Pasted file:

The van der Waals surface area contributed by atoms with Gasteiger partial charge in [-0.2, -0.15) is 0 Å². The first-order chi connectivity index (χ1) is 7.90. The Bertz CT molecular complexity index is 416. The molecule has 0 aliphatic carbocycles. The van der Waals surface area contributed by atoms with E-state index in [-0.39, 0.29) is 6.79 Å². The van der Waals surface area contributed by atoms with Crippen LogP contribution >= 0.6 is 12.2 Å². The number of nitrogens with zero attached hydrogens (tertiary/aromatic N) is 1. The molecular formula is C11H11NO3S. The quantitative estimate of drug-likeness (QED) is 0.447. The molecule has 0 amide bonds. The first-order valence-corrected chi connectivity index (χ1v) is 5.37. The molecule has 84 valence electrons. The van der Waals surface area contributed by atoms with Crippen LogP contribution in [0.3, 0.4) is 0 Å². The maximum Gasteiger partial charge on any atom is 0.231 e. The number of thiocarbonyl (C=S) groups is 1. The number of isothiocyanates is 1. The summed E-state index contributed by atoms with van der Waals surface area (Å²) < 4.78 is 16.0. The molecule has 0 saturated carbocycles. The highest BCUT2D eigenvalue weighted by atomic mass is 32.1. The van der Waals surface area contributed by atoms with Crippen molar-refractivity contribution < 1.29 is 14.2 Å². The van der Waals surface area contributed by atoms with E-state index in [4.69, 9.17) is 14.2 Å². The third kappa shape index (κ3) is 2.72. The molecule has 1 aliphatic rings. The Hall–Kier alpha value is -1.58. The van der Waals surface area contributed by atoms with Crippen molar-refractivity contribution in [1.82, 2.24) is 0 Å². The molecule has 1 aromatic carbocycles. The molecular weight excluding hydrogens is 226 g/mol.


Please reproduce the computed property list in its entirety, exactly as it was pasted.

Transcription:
The van der Waals surface area contributed by atoms with Gasteiger partial charge in [-0.2, -0.15) is 0 Å². The first-order chi connectivity index (χ1) is 7.90. The Bertz CT molecular complexity index is 416. The molecule has 0 aliphatic carbocycles. The van der Waals surface area contributed by atoms with E-state index in [-0.39, 0.29) is 6.79 Å². The van der Waals surface area contributed by atoms with Crippen LogP contribution >= 0.6 is 12.2 Å². The number of nitrogens with zero attached hydrogens (tertiary/aromatic N) is 1. The molecular formula is C11H11NO3S. The quantitative estimate of drug-likeness (QED) is 0.447. The molecule has 0 amide bonds. The first-order valence-corrected chi connectivity index (χ1v) is 5.37. The molecule has 84 valence electrons. The van der Waals surface area contributed by atoms with Crippen LogP contribution in [0.3, 0.4) is 0 Å². The maximum Gasteiger partial charge on any atom is 0.231 e. The number of thiocarbonyl (C=S) groups is 1. The number of isothiocyanates is 1. The summed E-state index contributed by atoms with van der Waals surface area (Å²) < 4.78 is 16.0. The molecule has 0 saturated carbocycles. The highest BCUT2D eigenvalue weighted by atomic mass is 32.1. The van der Waals surface area contributed by atoms with Crippen molar-refractivity contribution < 1.29 is 14.2 Å². The van der Waals surface area contributed by atoms with E-state index in [4.69, 9.17) is 14.2 Å². The third kappa shape index (κ3) is 2.72. The molecule has 1 aliphatic rings. The Hall–Kier alpha value is -1.58. The van der Waals surface area contributed by atoms with Crippen molar-refractivity contribution in [1.82, 2.24) is 0 Å². The molecule has 1 aromatic carbocycles. The molecular weight excluding hydrogens is 226 g/mol.